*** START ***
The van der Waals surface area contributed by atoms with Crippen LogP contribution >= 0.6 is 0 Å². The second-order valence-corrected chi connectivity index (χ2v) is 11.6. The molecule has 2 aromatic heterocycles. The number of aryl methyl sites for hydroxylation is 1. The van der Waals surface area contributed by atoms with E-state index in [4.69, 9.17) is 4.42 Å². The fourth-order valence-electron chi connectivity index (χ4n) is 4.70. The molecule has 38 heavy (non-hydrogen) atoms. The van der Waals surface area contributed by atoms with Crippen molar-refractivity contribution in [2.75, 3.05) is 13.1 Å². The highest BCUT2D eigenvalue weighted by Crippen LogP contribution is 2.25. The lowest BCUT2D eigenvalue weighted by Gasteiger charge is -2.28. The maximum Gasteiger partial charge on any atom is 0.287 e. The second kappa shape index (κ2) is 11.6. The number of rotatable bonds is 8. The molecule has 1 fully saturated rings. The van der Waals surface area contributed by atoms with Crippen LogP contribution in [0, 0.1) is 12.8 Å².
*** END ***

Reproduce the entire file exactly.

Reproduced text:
The van der Waals surface area contributed by atoms with Crippen LogP contribution >= 0.6 is 0 Å². The second-order valence-corrected chi connectivity index (χ2v) is 11.6. The molecule has 2 aromatic heterocycles. The number of aryl methyl sites for hydroxylation is 1. The van der Waals surface area contributed by atoms with E-state index in [4.69, 9.17) is 4.42 Å². The fourth-order valence-electron chi connectivity index (χ4n) is 4.70. The molecule has 38 heavy (non-hydrogen) atoms. The van der Waals surface area contributed by atoms with Crippen molar-refractivity contribution in [2.75, 3.05) is 13.1 Å². The highest BCUT2D eigenvalue weighted by Crippen LogP contribution is 2.25. The lowest BCUT2D eigenvalue weighted by Gasteiger charge is -2.28. The maximum Gasteiger partial charge on any atom is 0.287 e. The second kappa shape index (κ2) is 11.6. The number of rotatable bonds is 8. The molecule has 1 fully saturated rings. The van der Waals surface area contributed by atoms with Crippen LogP contribution in [0, 0.1) is 12.8 Å².